(PER CURIAM.) Appellant, the plaintiff below, seeks review of an order denying his motion for attorney's fees based on an unaccepted proposal for settlement. The trial court denied the motion based on its determination that the proposal was invalid because it did not strictly comply with section 768.79, Florida Statutes, and Florida Rule of Civil Procedure 1.442 in two respects: (1) it did not state whether attorney's fees were part of the claim to be settled, and (2) it did not state the amount offered to settle a claim for punitive damages. We reverse based on Kuhajda v. Borden Dairy Company of Alabama, LLC, 202 So. 3d 391 (Fla. 2016).1

In Kuhajda, the Court held that “if attorney's fees are not sought in the pleadings an offer of settlement is not invalid for failing to state whether the proposal includes attorney's fees and whether attorney's fees are part of the legal claim.” Id. at 393. This holding squarely rejects the first reason that the trial court found Appellant's proposal for settlement to be invalid. It likewise undermines the second reason because, to paraphrase the district court decision approved by the Court in Kuhajda, it would make no sense to require the offeror to state in its proposal for settlement that the offer does not include punitive damages when the plaintiff did not claim an entitlement to them and could not recover them because of the failure to plead. See id. at 396 (quoting Bennett v. Am. Learning Sys. of Boca Delray, Inc., 857 So. 2d 986, 988-89 (Fla. 4th DCA 2003)).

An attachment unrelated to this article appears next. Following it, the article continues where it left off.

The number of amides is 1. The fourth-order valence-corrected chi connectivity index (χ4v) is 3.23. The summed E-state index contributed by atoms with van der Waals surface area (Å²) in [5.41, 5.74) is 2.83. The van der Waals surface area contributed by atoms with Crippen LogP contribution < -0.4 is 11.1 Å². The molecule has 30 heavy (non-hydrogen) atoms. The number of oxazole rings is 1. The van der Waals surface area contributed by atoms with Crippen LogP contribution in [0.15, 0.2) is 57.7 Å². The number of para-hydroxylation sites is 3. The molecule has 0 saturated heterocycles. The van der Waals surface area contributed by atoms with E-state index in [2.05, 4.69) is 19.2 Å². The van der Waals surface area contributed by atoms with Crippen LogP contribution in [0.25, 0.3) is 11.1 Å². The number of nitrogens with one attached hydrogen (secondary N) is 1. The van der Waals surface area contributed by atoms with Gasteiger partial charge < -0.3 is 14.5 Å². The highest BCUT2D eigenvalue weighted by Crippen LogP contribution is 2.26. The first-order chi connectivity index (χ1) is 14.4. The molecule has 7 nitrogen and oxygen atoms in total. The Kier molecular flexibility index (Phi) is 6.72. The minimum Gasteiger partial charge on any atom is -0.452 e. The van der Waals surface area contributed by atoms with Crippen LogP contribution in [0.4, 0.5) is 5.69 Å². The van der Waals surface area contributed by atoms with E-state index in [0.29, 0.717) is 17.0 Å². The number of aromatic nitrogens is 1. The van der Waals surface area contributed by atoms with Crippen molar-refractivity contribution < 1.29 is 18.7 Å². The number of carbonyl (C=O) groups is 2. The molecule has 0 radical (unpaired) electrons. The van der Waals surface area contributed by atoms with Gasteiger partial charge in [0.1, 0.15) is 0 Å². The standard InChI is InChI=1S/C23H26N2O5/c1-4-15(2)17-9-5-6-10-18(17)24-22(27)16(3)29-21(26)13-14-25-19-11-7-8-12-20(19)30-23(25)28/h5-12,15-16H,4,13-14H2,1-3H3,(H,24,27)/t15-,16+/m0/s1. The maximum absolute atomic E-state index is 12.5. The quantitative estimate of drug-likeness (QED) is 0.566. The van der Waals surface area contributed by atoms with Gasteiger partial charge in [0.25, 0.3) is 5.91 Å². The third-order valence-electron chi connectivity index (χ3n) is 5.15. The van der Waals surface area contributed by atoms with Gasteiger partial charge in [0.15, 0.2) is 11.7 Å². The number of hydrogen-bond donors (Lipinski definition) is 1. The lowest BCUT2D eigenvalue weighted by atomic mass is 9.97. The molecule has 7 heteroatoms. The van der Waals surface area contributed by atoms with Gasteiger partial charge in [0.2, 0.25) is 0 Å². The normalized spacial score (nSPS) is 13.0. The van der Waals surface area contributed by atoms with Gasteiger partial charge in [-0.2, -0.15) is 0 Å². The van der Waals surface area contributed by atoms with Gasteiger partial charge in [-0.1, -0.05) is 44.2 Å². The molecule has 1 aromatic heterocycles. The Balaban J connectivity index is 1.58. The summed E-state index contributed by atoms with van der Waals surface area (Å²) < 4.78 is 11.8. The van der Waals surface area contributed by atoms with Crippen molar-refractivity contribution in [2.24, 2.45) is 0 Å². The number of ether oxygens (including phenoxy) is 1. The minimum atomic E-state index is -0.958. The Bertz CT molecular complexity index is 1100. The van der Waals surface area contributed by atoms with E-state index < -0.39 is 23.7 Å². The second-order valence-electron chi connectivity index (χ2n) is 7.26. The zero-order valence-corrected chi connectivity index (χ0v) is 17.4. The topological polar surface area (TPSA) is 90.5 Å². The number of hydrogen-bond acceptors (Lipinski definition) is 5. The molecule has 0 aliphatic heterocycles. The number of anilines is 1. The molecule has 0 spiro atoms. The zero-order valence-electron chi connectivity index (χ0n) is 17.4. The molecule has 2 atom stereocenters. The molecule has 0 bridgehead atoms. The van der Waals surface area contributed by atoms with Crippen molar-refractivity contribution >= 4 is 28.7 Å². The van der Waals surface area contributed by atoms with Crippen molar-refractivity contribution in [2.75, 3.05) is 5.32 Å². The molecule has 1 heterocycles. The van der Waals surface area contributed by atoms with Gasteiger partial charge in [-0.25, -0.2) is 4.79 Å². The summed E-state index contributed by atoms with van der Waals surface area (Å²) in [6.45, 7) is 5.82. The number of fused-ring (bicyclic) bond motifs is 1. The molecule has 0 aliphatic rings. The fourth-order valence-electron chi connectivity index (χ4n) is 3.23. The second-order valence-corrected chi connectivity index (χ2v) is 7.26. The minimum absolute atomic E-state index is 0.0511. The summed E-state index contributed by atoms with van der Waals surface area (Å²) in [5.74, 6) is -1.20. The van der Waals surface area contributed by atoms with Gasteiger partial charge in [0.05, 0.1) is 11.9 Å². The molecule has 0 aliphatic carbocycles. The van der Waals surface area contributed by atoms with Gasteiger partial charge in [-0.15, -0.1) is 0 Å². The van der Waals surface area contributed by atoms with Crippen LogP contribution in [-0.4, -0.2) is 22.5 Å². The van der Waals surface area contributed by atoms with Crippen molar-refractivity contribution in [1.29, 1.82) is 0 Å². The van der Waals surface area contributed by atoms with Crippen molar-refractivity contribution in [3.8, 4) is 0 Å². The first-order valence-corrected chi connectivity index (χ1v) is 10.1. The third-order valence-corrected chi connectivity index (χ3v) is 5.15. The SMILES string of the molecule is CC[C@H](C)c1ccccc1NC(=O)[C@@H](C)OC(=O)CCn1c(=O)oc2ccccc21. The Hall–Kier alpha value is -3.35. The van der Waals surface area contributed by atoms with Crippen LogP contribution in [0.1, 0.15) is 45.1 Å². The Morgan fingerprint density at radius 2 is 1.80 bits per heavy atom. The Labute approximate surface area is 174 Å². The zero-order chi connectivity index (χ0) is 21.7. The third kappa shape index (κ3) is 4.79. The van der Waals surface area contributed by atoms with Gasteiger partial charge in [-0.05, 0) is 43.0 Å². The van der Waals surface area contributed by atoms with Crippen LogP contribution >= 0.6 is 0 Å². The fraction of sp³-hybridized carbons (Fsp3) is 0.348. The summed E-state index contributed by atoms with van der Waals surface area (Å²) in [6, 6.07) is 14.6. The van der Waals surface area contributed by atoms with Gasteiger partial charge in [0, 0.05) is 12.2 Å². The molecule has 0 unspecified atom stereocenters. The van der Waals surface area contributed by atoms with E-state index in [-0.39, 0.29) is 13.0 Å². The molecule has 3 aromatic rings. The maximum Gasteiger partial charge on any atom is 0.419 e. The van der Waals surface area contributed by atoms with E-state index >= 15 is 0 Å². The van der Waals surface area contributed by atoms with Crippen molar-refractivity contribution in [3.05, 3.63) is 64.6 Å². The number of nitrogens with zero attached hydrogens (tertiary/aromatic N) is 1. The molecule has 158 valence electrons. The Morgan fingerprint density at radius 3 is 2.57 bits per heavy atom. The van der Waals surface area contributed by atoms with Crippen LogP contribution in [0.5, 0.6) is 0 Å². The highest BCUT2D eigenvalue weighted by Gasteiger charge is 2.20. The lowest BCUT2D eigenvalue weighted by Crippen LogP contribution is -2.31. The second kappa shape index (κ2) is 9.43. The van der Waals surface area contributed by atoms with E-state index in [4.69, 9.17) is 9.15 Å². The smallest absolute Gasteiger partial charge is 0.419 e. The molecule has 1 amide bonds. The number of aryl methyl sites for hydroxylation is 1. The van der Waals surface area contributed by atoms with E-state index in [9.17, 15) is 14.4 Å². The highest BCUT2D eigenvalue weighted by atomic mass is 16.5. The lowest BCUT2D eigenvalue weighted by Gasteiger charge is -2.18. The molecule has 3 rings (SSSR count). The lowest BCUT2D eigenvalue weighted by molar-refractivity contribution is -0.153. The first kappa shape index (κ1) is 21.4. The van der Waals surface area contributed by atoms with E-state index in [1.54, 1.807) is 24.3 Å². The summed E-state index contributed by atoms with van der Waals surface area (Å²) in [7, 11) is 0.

Here, Appellant did not seek punitive damages in his complaint. Accordingly, although there would have been no harm in Appellant including a statement in his proposal for settlement indicating that no portion of the amount offered was for punitive damages, the absence of such a statement does not render the otherwise unambiguous proposal invalid. See Lucas v. Calhoun, 813 So. 2d 971, 973 (Fla. 2d DCA 2002) (“We conclude that the ‘if any' language of subsection (E)[2] requires a proposal for settlement to include terms for settlement of a punitive damage claim only when the pleadings contain a pending claim for punitive damages. In the absence of such a claim, the rule does not require a party to include needless ‘not applicable' language in the proposal.”).

Based on Kuhajda (and because we find no merit in Appellee's “tipsy coachman” arguments for affirmance), we reverse the order denying Appellant's motion for attorney's fees and remand for the trial court to determine the amount of the fee award.

REVERSED and REMANDED with directions. (WETHERELL, OSTERHAUS, and M.K. THOMAS, JJ., CONCUR.)

__________________